These stones theoretically are composed of pure alumina, or aluminum, 53.2, and oxygen, 46.8. This oxide of aluminum, or alumina, is known in its natural state as corundum, a name derived from the Hindoo word " kurand," and the two stones ruby and sapphire are frequently spoken of as the " corundums." It is called ruby when it is red, and sapphire in any other color.
Comparatively little is found in the perfectly crystallized transparent condition necessary for gem purposes. Quantities of this mineral are unfit for jewels. This common corundum lacks transparency and color. The colorless transparent, called white sapphire, is the purest. The colored transparent varieties contain between one and two per cent, each of silica and oxide of iron, and it is supposed that the fine color of the Burmah rubies is due to the presence of a very small quantity of oxide of chromium. The common corundum contains a much greater proportion of impurities with the alumina. On account of its hardness it is useful for mechanical purposes. The best of it is used for bearings in fine machinery. Jewels for watches have long been made from it, and it is now used also in the manufacture of electrical supplies.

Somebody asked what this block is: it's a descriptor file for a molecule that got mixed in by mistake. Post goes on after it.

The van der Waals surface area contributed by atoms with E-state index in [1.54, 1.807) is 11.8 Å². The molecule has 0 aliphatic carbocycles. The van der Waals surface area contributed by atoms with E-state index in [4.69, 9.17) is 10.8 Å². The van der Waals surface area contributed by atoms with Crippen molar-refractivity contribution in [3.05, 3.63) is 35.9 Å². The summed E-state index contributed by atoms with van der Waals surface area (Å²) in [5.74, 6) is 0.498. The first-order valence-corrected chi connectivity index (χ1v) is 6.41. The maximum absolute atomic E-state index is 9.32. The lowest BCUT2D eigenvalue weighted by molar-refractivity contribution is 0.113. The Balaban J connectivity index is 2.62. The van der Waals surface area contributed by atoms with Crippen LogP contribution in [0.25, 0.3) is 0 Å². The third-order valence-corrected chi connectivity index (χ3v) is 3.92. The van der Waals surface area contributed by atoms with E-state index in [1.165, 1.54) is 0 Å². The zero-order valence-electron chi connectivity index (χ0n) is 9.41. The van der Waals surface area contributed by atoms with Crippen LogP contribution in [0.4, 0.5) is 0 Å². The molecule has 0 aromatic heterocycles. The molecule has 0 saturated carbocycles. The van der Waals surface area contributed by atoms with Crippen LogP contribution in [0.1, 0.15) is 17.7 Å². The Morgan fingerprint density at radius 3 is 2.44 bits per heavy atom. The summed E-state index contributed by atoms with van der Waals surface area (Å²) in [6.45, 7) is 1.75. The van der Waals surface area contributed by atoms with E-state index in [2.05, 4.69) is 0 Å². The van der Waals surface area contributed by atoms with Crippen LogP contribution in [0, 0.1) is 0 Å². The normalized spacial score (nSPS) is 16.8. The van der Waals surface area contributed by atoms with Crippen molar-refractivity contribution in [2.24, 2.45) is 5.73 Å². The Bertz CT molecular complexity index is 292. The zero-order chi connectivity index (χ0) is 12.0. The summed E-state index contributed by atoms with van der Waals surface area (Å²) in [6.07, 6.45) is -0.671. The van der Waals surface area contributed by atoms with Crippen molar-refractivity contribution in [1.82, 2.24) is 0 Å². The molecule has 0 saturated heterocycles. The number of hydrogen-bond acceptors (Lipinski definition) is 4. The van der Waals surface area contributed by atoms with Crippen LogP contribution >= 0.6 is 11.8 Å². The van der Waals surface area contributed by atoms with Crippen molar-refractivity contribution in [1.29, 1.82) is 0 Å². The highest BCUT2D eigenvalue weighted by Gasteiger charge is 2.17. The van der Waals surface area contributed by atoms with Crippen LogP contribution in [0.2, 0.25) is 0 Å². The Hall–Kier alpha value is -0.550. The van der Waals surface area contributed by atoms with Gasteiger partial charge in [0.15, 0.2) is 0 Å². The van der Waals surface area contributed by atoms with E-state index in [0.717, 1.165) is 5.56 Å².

Various names are given to the mineral according to the color. The blood-red is invariably called ruby; blue to colorless is always known as sapphire; and all the other colors are usually termed fancy sapphires, but separate names are often attached to them, as follows : Violet, Oriental amethyst; green, Oriental emerald; yellow, Oriental topaz; yellowish red, Oriental hyacinth; light bluish green, Oriental aquamarine.
Although the crystallization of the different corundums is